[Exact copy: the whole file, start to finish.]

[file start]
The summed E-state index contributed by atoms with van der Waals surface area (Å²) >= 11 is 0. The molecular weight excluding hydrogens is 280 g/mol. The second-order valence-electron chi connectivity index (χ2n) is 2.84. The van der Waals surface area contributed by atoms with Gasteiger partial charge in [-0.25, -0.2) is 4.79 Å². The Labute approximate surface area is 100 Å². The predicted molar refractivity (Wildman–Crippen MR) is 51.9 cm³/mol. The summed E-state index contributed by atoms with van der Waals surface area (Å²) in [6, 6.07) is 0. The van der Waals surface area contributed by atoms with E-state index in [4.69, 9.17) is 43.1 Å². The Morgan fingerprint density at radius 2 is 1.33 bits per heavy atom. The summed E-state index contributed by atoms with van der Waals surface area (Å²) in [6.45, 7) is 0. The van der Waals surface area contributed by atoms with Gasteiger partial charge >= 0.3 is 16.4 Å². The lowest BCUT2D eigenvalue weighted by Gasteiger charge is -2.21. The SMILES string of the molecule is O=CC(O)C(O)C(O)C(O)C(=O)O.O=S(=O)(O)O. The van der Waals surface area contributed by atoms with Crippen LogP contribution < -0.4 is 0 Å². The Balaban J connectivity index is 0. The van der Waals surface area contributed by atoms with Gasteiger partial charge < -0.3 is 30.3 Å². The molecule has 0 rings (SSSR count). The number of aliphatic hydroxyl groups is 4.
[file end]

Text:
The summed E-state index contributed by atoms with van der Waals surface area (Å²) >= 11 is 0. The molecular weight excluding hydrogens is 280 g/mol. The second-order valence-electron chi connectivity index (χ2n) is 2.84. The van der Waals surface area contributed by atoms with Gasteiger partial charge in [-0.25, -0.2) is 4.79 Å². The Labute approximate surface area is 100 Å². The predicted molar refractivity (Wildman–Crippen MR) is 51.9 cm³/mol. The summed E-state index contributed by atoms with van der Waals surface area (Å²) in [6, 6.07) is 0. The van der Waals surface area contributed by atoms with E-state index in [4.69, 9.17) is 43.1 Å². The Morgan fingerprint density at radius 2 is 1.33 bits per heavy atom. The summed E-state index contributed by atoms with van der Waals surface area (Å²) in [6.45, 7) is 0. The van der Waals surface area contributed by atoms with Gasteiger partial charge >= 0.3 is 16.4 Å². The lowest BCUT2D eigenvalue weighted by Gasteiger charge is -2.21. The SMILES string of the molecule is O=CC(O)C(O)C(O)C(O)C(=O)O.O=S(=O)(O)O. The van der Waals surface area contributed by atoms with Crippen LogP contribution < -0.4 is 0 Å². The Balaban J connectivity index is 0. The van der Waals surface area contributed by atoms with Gasteiger partial charge < -0.3 is 30.3 Å². The molecule has 0 rings (SSSR count). The number of aliphatic hydroxyl groups is 4.